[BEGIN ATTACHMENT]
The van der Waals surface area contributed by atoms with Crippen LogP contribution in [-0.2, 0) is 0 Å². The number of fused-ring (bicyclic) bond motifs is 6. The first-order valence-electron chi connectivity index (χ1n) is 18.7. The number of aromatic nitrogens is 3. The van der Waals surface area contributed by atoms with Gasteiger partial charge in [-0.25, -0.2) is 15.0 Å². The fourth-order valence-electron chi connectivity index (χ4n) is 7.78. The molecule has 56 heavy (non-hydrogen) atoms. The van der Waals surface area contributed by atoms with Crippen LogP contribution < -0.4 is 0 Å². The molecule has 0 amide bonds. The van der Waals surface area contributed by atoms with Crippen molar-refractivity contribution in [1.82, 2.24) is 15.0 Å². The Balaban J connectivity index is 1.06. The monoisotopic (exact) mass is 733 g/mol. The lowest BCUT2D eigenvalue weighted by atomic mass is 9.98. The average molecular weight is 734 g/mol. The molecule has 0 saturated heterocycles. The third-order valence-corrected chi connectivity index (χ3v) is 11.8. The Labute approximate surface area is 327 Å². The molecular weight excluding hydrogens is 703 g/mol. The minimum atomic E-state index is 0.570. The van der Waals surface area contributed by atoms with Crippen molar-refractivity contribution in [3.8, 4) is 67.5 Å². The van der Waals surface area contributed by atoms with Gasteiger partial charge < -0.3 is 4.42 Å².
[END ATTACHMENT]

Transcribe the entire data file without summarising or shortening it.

The van der Waals surface area contributed by atoms with Crippen LogP contribution in [-0.2, 0) is 0 Å². The number of fused-ring (bicyclic) bond motifs is 6. The first-order valence-electron chi connectivity index (χ1n) is 18.7. The number of aromatic nitrogens is 3. The van der Waals surface area contributed by atoms with Gasteiger partial charge in [-0.25, -0.2) is 15.0 Å². The fourth-order valence-electron chi connectivity index (χ4n) is 7.78. The molecule has 56 heavy (non-hydrogen) atoms. The van der Waals surface area contributed by atoms with Crippen LogP contribution < -0.4 is 0 Å². The molecule has 0 amide bonds. The van der Waals surface area contributed by atoms with Crippen molar-refractivity contribution in [1.82, 2.24) is 15.0 Å². The Balaban J connectivity index is 1.06. The monoisotopic (exact) mass is 733 g/mol. The lowest BCUT2D eigenvalue weighted by atomic mass is 9.98. The average molecular weight is 734 g/mol. The molecule has 0 saturated heterocycles. The third-order valence-corrected chi connectivity index (χ3v) is 11.8. The Labute approximate surface area is 327 Å². The molecular weight excluding hydrogens is 703 g/mol. The minimum atomic E-state index is 0.570. The van der Waals surface area contributed by atoms with Crippen molar-refractivity contribution in [3.8, 4) is 67.5 Å². The van der Waals surface area contributed by atoms with Gasteiger partial charge < -0.3 is 4.42 Å².